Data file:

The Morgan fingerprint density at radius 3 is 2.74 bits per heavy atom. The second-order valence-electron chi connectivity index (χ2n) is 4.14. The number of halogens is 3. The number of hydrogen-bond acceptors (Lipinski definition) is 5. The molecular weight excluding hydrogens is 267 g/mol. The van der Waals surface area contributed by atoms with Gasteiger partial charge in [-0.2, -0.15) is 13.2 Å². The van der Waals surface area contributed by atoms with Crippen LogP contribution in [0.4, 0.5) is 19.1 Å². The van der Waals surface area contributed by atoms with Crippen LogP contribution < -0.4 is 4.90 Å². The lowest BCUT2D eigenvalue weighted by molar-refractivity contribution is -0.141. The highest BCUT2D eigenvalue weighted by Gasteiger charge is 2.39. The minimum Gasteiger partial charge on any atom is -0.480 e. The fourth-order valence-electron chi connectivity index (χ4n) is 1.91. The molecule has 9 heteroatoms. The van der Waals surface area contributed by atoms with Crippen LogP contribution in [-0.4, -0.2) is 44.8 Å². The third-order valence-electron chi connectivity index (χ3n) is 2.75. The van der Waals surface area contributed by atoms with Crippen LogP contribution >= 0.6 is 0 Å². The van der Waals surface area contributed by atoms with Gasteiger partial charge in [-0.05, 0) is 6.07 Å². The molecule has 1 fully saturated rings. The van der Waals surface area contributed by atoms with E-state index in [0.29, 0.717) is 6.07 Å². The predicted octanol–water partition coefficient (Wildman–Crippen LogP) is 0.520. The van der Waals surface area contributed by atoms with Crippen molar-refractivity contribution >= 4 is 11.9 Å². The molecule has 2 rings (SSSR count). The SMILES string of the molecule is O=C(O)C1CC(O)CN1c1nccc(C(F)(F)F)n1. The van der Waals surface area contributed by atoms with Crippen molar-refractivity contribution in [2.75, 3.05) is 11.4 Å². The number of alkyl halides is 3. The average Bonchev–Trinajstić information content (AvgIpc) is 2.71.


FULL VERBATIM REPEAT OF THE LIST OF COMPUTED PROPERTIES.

The Morgan fingerprint density at radius 3 is 2.74 bits per heavy atom. The second-order valence-electron chi connectivity index (χ2n) is 4.14. The number of halogens is 3. The number of hydrogen-bond acceptors (Lipinski definition) is 5. The molecular weight excluding hydrogens is 267 g/mol. The van der Waals surface area contributed by atoms with Gasteiger partial charge in [-0.2, -0.15) is 13.2 Å². The van der Waals surface area contributed by atoms with Crippen LogP contribution in [0.4, 0.5) is 19.1 Å². The van der Waals surface area contributed by atoms with Crippen LogP contribution < -0.4 is 4.90 Å². The lowest BCUT2D eigenvalue weighted by molar-refractivity contribution is -0.141. The highest BCUT2D eigenvalue weighted by Gasteiger charge is 2.39. The minimum Gasteiger partial charge on any atom is -0.480 e. The fourth-order valence-electron chi connectivity index (χ4n) is 1.91. The molecule has 9 heteroatoms. The van der Waals surface area contributed by atoms with Crippen LogP contribution in [-0.4, -0.2) is 44.8 Å². The third-order valence-electron chi connectivity index (χ3n) is 2.75. The van der Waals surface area contributed by atoms with Crippen LogP contribution >= 0.6 is 0 Å². The van der Waals surface area contributed by atoms with Gasteiger partial charge in [-0.05, 0) is 6.07 Å². The molecule has 1 fully saturated rings. The van der Waals surface area contributed by atoms with E-state index in [0.29, 0.717) is 6.07 Å². The predicted octanol–water partition coefficient (Wildman–Crippen LogP) is 0.520. The van der Waals surface area contributed by atoms with Crippen molar-refractivity contribution >= 4 is 11.9 Å². The molecule has 2 rings (SSSR count). The SMILES string of the molecule is O=C(O)C1CC(O)CN1c1nccc(C(F)(F)F)n1. The van der Waals surface area contributed by atoms with Crippen molar-refractivity contribution in [2.75, 3.05) is 11.4 Å². The number of alkyl halides is 3. The average Bonchev–Trinajstić information content (AvgIpc) is 2.71.